# Evaluate: $\int_0^{\pi} \ln \left( \sin \theta \right) d\theta$

Evaluate: $$\displaystyle \int_0^{\pi} \ln \left( \sin \theta \right) d\theta$$ using Gauss Mean Value theorem.

Given hint: consider $$f(z) = \ln ( 1 +z)$$.

EDIT:: I know how to evaluate it, but I am looking if I can evaluate it using Gauss MVT.

ADDED:: Here is what I have got so far!!

$$\ln 2 = \frac{1}{2 \pi } \int_0^{2\pi } \log(2+e^{i \theta}) d\theta = \frac{1}{2 \pi } \int_0^{2\pi } \log(2+e^{-i \theta}) d\theta$$

Hence, $$\displaystyle 2 \ln 2 = \frac{1}{2 \pi } \int_{0}^{2 \pi} \log(5 + 4 \cos \theta )d \theta = \frac{1}{\pi} \int_0^{\pi} \log(1 + 8 \cos^2 \theta) d \theta$$, now to problem is how to reduce it to the above form?

• But $\ln$ isn't an analytic function on any domain containing the circle around $1$ with radius $1$. Maybe this is a problem. – Cocopuffs Apr 8 '13 at 11:56
• Similar question here: math.stackexchange.com/questions/37829/… – Cocopuffs Apr 8 '13 at 12:14
• @Cocopuffs i am aware of this question. changing the angle to half angle. I am supposed to use Gauss MVT here. – Mula Ko Saag Apr 8 '13 at 12:15
• Do you know the rule $\log(z) = \log|z| + i \operatorname{Arg} z$? This and the fact $|1 - e^{i \theta}| = |2 \sin \theta|$ may help. Also, are you from nepal? – muzzlator Apr 8 '13 at 13:24
• @muzzlator yes that I am. – Mula Ko Saag Apr 8 '13 at 14:48

Here is a solution I wrote for a complex analysis assignment several years ago, I hope it helps. Basically, we are using the mean value theorem you mention above on a slightly different function, and then separating things to obtain the desired integral. We have to be careful because we can't exactly integrate $\log(1-u)$ on the circle of radius $1$.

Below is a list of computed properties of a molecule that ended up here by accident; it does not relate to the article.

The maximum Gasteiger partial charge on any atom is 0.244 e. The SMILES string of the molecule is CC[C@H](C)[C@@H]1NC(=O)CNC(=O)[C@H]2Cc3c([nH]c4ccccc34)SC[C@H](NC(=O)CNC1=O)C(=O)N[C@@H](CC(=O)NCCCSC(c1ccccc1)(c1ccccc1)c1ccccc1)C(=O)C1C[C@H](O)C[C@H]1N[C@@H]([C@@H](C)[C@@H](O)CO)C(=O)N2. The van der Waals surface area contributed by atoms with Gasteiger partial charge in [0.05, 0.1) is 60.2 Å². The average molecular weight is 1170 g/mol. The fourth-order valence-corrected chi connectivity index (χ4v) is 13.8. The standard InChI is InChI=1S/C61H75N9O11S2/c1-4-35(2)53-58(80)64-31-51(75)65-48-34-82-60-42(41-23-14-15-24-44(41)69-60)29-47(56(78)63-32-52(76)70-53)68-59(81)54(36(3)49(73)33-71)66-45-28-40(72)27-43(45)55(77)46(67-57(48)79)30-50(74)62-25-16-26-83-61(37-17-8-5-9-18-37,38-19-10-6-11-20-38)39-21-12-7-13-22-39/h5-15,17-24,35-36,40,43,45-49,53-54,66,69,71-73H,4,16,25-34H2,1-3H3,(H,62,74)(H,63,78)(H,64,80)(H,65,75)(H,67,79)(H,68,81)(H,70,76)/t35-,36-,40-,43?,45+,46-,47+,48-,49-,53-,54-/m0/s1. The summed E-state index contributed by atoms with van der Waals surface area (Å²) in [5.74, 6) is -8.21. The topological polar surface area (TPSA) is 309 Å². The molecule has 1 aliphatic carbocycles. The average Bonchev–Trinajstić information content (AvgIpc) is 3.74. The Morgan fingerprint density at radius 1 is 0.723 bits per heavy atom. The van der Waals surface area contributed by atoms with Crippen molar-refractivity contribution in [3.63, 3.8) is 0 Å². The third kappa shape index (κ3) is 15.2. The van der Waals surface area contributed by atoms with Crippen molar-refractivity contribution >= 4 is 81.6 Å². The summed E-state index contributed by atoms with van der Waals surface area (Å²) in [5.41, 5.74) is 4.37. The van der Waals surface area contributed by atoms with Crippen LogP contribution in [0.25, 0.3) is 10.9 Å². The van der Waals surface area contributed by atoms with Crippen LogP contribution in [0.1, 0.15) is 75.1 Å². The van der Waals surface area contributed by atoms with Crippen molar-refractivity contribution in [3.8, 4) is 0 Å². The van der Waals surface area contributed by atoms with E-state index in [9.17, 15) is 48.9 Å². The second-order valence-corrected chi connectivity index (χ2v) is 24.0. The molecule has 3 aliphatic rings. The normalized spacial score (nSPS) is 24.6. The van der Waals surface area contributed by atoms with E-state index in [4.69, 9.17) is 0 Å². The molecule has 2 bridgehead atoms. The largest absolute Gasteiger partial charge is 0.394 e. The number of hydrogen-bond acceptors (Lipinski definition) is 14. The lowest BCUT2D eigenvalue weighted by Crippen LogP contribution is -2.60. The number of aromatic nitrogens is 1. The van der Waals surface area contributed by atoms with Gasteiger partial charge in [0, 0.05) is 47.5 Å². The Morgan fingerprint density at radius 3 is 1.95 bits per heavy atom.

Consider $$\int_{C_{1-\epsilon}}\frac{\log(1-u)}{u}du$$ where $C_{1-\epsilon}$ is the circle of radius $1-\epsilon$. Then since $\frac{\log(1-u)}{u}$ is an analytic function in $D_{1-\epsilon}$ (It has a removable singularity at $u=0$ by the removable singularity theorem mentioned last assignment), we see that this contour integral will be zero for every $\epsilon>0$. But then notice $$\int_{C_{1-\epsilon}}\frac{\log(1-u)}{u}du=2i\int_{0}^{\pi}\log(1-(1-\epsilon)e^{i2z})dz$$ so that $$\int_{0}^{\pi}\log(1-(1-\epsilon)e^{i2z})dz=0$$ for every $\epsilon>0$. Since $$|\int_{0}^{\pi}\log(1-e^{i2z})dz|\leq\int_{0}^{\pi}|\log z|dz+\int_{0}^{\pi}|\log(\pi-z)|dz+\int_{0}^{\pi}|\log\left(\frac{1-e^{i2z}}{z(z-\pi)}\right)|dz$$ As $\frac{1-e^{i2z}}{z(z-\pi)}$ has no zeros on $[0,\pi]$ we see that it must be bounded below by some constant $c$. Then as it also has nontrivial imaginary part on $(0,\pi)$ we see that $\int_{0}^{\pi}|\log\left(\frac{1-e^{i2z}}{z(z-\pi)}\right)|dz<\infty$. Then since $\int_{0}^{1}\log xdx=x\log x-x\biggr|_{x=0}^{x=1}=-1<\infty$ it follows that $\int_{0}^{\pi}|\log z|dz<\infty$ and $\int_{0}^{\pi}|\log(\pi-z)|dz<\infty$ so that $|\int_{0}^{\pi}\log(1-e^{i2z})dz|<\infty$. Recall $\log$ is uniformly continuous on any compact set not containing the origin, so we can bound the middle of all of these integrals by the same constant. Since around $0$ and around $\pi$ the norm of $\log(1-e^{i2z})$ goes to infinity, we can choose small enough neighborhoods so that the norm of $\log(1-(1-\epsilon)e^{i2z})dz$ is bounded above by $|\log(1-e^{i2z})|$ in these neighborhoods for every $\epsilon>0$. Then applying the dominated convergence theorem tells us that $$\lim_{\epsilon\rightarrow0}\int_{0}^{\pi}\log(1-(1-\epsilon)e^{i2z})dz=\int_{0}^{\pi}\log(1-e^{i2z})dz=0.$$ Now we have the identity $$1-e^{-2iz}=-2ie^{iz}\sin z$$ so that $$0=\int_{0}^{\pi}\log(\sin z))dz+\int_{0}^{\pi}\log(e^{iz})dz+\int_{0}^{\pi}\log(-2i)dz.$$ By choosing the principal branch of the logarithm we then have $$\int_{0}^{\pi}\log(\sin z))dz=-\left(\int_{0}^{\pi}izdz+\int_{0}^{\pi}-\frac{\pi i}{2}dz+\int_{0}^{\pi}\log(2)dz\right)$$ $$=-\left(\frac{i\pi^{2}}{2}+-\frac{\pi^{2}i}{2}dz+\pi\log(2)dz\right)=-\pi\log2.$$ By substituting $z=\pi x$ we see that $\int_{0}^{\pi}\log(\sin z))dz=\pi\int_{0}^{1}\log(\sin\pi x))dx$ so that we are able to conclude $$\int_{0}^{1}\log(\sin\pi x))dx=-\log2$$ as desired.